By Melody Gonzales
Remembering the past, and learning from it.
In the midst of all that is happening across the nation, we are reminded of our lessons from the past.
Dozens came together at the King Kamehameha V Judiciary History Center, on Monday, to commemorate "Civil Liberties and the Constitution Day."
The day coincides with the birthday of civil rights leader, Fred Korematsu, who fought against the internment of Japanese-Americans during World War II.
This year, he would've turned 98-years-old.
Those in attendance were reminded of the Honouliuli Internment camp, and the relevance it has on what is taking place today, with President Donald Trump's executive actions.
"It becomes even more urgent that we continue to teach or try to educate people and remind that that it didn't work before and lets not go down that road again," staff associate at the Japanese Cultural Center of Hawai'i (JCCH), Jane Kurahara said.
Congresswoman Colleen Hanabusa, from Hawaii's 1st district, said in a letter:
"We recognize today as "Civil Liberties and the Constitution Day," to honor all those who have paved the way in ensuring and protecting our civil liberties and rights as American citizens.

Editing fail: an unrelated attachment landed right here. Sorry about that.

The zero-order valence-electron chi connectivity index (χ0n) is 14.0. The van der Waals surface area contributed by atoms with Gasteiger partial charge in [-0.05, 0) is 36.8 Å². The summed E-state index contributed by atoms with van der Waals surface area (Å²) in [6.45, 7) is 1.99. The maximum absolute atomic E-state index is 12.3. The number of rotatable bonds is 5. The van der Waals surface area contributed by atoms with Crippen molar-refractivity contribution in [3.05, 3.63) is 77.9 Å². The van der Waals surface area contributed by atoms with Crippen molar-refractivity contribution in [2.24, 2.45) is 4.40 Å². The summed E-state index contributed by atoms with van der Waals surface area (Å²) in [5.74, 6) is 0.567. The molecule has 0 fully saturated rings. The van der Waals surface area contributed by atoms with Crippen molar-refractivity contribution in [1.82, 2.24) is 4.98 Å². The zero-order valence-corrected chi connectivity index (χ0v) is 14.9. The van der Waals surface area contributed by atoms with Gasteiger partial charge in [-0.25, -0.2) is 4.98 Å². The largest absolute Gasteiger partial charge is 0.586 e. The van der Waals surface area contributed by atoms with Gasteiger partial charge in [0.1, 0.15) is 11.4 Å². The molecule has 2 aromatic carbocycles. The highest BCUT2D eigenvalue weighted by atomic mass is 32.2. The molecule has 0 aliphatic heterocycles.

We know that it is not a coincidence that this day is the same as the birthday of Fred Korematsu, a civil rights icon. Today, we stand on the shoulders of the brave individuals, like Mr. Korematsu, who fought for equality and civil liberties in the face of extreme adversity. We owe our gratitude to these individuals that we live in a country that is accepting and inclusive of all people and cultures.
Today, it is more important than ever that we stand together to preserve the hard work of those who have gone before us, and continue to celebrate diversity and fight against discrimination.Mahalo to all of you for your efforts in recognizing our civil rights leaders and reminding us all of our collective values in support of civil liberties."
This year's commemoration honored the late Congressman Mark Takai for his service to Hawaii and the nation.
Takai was one, among others, who is responsible for passing legislation establishing January 30th, as "Civil Liberties and the Constitution Day."
At today's event, there was also a showing of the film "The Untold Story: Internment of Japanese Americans in Hawai‘i."
"Hopefully by passing on the story of the Japanese-American incarceration in Hawaii... the next generation will not forget, and they will remember and they will learn from the past," president and executive director of JCCH, Carole Hayashino added.
To watch the "The Untold Story: Internment of Japanese Americans in Hawai‘i," click here.